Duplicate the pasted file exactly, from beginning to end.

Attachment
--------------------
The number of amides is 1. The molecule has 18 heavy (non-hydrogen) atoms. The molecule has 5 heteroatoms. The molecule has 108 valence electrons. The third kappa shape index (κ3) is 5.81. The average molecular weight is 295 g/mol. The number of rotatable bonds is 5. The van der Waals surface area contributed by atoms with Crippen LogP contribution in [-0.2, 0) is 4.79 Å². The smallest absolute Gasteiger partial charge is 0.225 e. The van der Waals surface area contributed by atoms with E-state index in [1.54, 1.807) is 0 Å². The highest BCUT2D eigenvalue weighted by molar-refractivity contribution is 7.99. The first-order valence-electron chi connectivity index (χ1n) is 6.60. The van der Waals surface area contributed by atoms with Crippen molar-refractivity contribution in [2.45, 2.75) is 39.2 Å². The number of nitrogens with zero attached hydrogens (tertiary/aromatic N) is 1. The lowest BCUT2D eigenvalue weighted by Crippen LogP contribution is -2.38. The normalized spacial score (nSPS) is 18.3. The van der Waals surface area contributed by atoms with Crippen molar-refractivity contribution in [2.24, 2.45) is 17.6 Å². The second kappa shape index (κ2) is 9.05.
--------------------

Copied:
The number of amides is 1. The molecule has 18 heavy (non-hydrogen) atoms. The molecule has 5 heteroatoms. The molecule has 108 valence electrons. The third kappa shape index (κ3) is 5.81. The average molecular weight is 295 g/mol. The number of rotatable bonds is 5. The van der Waals surface area contributed by atoms with Crippen LogP contribution in [-0.2, 0) is 4.79 Å². The smallest absolute Gasteiger partial charge is 0.225 e. The van der Waals surface area contributed by atoms with E-state index in [1.54, 1.807) is 0 Å². The highest BCUT2D eigenvalue weighted by molar-refractivity contribution is 7.99. The first-order valence-electron chi connectivity index (χ1n) is 6.60. The van der Waals surface area contributed by atoms with Crippen molar-refractivity contribution in [2.45, 2.75) is 39.2 Å². The number of nitrogens with zero attached hydrogens (tertiary/aromatic N) is 1. The lowest BCUT2D eigenvalue weighted by Crippen LogP contribution is -2.38. The normalized spacial score (nSPS) is 18.3. The van der Waals surface area contributed by atoms with Crippen molar-refractivity contribution in [2.24, 2.45) is 17.6 Å². The second kappa shape index (κ2) is 9.05.